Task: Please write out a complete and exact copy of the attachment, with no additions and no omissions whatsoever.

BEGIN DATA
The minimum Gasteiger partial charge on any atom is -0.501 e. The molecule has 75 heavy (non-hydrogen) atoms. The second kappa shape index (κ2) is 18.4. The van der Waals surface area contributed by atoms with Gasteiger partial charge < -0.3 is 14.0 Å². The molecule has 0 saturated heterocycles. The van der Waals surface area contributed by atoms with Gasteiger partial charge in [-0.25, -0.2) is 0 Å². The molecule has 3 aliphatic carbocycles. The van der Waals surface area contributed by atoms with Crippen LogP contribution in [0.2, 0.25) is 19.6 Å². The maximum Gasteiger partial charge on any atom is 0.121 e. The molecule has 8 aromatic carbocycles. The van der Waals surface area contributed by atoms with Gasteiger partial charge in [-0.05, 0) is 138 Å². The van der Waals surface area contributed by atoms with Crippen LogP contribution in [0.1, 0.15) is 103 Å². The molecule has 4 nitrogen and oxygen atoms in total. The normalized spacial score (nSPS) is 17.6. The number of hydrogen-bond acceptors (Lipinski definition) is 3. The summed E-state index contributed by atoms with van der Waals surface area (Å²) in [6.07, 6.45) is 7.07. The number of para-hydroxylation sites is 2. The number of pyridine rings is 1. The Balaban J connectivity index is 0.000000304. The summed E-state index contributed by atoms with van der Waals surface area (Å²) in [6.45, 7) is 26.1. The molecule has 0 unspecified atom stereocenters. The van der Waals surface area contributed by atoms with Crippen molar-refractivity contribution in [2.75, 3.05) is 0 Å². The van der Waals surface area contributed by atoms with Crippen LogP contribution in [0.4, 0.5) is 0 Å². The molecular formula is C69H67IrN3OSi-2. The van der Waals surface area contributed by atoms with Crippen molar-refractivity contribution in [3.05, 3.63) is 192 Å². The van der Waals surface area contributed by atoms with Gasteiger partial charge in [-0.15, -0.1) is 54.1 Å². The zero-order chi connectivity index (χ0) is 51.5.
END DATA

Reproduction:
The minimum Gasteiger partial charge on any atom is -0.501 e. The molecule has 75 heavy (non-hydrogen) atoms. The second kappa shape index (κ2) is 18.4. The van der Waals surface area contributed by atoms with Gasteiger partial charge < -0.3 is 14.0 Å². The molecule has 0 saturated heterocycles. The van der Waals surface area contributed by atoms with Gasteiger partial charge in [-0.25, -0.2) is 0 Å². The molecule has 3 aliphatic carbocycles. The van der Waals surface area contributed by atoms with Crippen LogP contribution in [0.2, 0.25) is 19.6 Å². The maximum Gasteiger partial charge on any atom is 0.121 e. The molecule has 8 aromatic carbocycles. The van der Waals surface area contributed by atoms with Gasteiger partial charge in [-0.05, 0) is 138 Å². The van der Waals surface area contributed by atoms with Crippen LogP contribution in [0.1, 0.15) is 103 Å². The molecule has 4 nitrogen and oxygen atoms in total. The normalized spacial score (nSPS) is 17.6. The number of hydrogen-bond acceptors (Lipinski definition) is 3. The summed E-state index contributed by atoms with van der Waals surface area (Å²) in [6.07, 6.45) is 7.07. The number of para-hydroxylation sites is 2. The number of pyridine rings is 1. The Balaban J connectivity index is 0.000000304. The summed E-state index contributed by atoms with van der Waals surface area (Å²) in [6.45, 7) is 26.1. The molecule has 0 unspecified atom stereocenters. The van der Waals surface area contributed by atoms with Crippen molar-refractivity contribution in [2.75, 3.05) is 0 Å². The van der Waals surface area contributed by atoms with Crippen LogP contribution in [0.4, 0.5) is 0 Å². The molecular formula is C69H67IrN3OSi-2. The van der Waals surface area contributed by atoms with Crippen molar-refractivity contribution in [3.05, 3.63) is 192 Å². The van der Waals surface area contributed by atoms with Gasteiger partial charge in [-0.15, -0.1) is 54.1 Å². The zero-order chi connectivity index (χ0) is 51.5.